But that's what I like about it. Because of the time constraints, I have to turn off my internal editor and just write. It's a great exercise, and always produces some surprising results. I've posted a couple of times about a seemingly random character that popped up in chapter one of my novel. Ned Callahan came straight from my subconscious mind -- he wasn't in my plot outline, and until my fingers typed out his name, he was just another anonymous spear-carrier.
Although he was killed off in the second chapter, his death was not in vain. It's providing the personal motivation of one of the major characters to pursue the villain. You can read Chapter 1 here and Chapter 2 here. I recently wrote this sequence in the middle of Chapter 7.
(Remember, what you're reading is the first draft, completely unedited. Also, my story, "The Crime Broker" is an homage to the adventure stories of the 1930's and hopes to capture the over-the-top writing style of the pulps.)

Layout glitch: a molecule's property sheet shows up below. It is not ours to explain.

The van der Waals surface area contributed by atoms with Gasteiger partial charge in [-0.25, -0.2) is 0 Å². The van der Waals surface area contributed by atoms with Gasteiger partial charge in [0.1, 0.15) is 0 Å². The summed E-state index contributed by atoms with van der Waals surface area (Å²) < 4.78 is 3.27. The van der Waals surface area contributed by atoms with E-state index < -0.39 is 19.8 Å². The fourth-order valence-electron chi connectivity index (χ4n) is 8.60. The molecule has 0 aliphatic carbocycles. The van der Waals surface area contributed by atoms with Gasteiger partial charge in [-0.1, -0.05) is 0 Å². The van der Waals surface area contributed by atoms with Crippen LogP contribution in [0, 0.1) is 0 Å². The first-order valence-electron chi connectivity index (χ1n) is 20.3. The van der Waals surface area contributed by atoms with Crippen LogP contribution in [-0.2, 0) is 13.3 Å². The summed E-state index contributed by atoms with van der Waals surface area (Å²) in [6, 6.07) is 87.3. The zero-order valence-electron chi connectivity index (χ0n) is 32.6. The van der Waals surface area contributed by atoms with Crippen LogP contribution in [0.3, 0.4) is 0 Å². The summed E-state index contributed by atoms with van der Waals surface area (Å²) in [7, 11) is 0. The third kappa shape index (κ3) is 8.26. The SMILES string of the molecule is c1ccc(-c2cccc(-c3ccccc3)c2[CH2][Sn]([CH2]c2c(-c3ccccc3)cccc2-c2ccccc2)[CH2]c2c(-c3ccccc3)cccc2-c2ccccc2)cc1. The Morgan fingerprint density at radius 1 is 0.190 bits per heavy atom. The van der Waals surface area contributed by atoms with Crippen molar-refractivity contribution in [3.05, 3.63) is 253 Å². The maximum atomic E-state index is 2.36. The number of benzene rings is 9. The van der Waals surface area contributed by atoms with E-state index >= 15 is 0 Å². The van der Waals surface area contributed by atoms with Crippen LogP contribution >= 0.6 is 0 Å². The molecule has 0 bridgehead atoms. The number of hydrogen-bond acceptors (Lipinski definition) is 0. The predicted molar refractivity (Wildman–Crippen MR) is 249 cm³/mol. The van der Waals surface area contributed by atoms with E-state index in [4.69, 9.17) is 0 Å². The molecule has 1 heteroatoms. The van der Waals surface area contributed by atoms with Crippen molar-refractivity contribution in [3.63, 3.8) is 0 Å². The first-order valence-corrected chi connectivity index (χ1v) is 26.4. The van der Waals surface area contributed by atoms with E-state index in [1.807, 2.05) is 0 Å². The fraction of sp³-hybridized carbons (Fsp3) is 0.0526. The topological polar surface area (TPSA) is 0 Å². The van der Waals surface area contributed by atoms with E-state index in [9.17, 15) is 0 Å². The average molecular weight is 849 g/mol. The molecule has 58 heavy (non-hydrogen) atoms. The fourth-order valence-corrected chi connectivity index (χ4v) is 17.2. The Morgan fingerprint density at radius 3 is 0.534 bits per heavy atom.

The doors of the restaurant burst open and a stream of uniformed officers poured in, guns drawn. The seedy establishment in the heart of the slums was a well-known underworld hangout. The diners – mostly hard-looking men, leaped from their chairs in surprise. A few instinctively reached for their guns.“Don’t try it, boyo,” barked MacGuffey, storming in the door through the sea of policemen. He held a large revolver tightly in his fist. The belligerent thugs slowly lowered their hands.“That’s better,” said MacGuffey, striding into the center of the room. He picked up an overturned chair and climbed up on it.“Now listen, you mugs, and listen good. Someone’s bankrolling big time heists, and I want his name.”The few gaudily-dressed women in the establishment looked nervously at their escorts, who pointedly ignored them. To a man, the assembled criminals in the room stared sullenly – and silently – up at the grizzled detective.“So that’s the way it’s going to be, eh?” said MacGuffey. “Well get this, and get this good. In the last job a cop got bumped off, see? And you know what happens when there’s a cop-killer loose.”He paused, and looked slowly around the room, returning glare for glare. “We take this town apart until we find him, that’s what.”MacGuffey nodded contemptuously. “You birds think you’re smart. You think the guy we want’s going to make you big shots. Well, now he’s going to bring you nothing but trouble. You spread the word to your pals. We’ll be raiding joints like this every night until someone talks. And not just joints, either. Gambling houses, opium dens – whatever rackets you run, expect trouble and plenty.”He hopped down from the chair. “Clancy, come here,” he said, motioning for the sergeant in charge of the squad. Mac took a cigar from his rumpled coat and pointed it at each man who had attempted to draw. “Take those birds down to headquarters. The charge is resisting arrest.” He pointed to the head waiter they had pushed aside when they entered. “Take him, too. And the rest of the staff. I have a feeling the health inspector will take one look at their kitchen and shut this joint down.”Finally, he surveyed the crowd and pointed at five more men at random. “And take those guys, too. I just don’t like their looks.”Policemen began hauling off the men singled out by MacGuffey, There was pandemonium as they loudly protested their innocence and demanded their lawyers. Some of the officers still stood facing the mobsters, holding them at bay.“This is how it’s going to be,” shouted Mac to the remaining patrons. “This is how it’s going to be every night until I get a name.”He turned and left the restaurant. The rest of the police squad backed out through the door, guns still trained on the mobsters.“Yeah,” said Mac softly to himself. “This is how it’s going to be until I find the man who killed Ned Callahan.”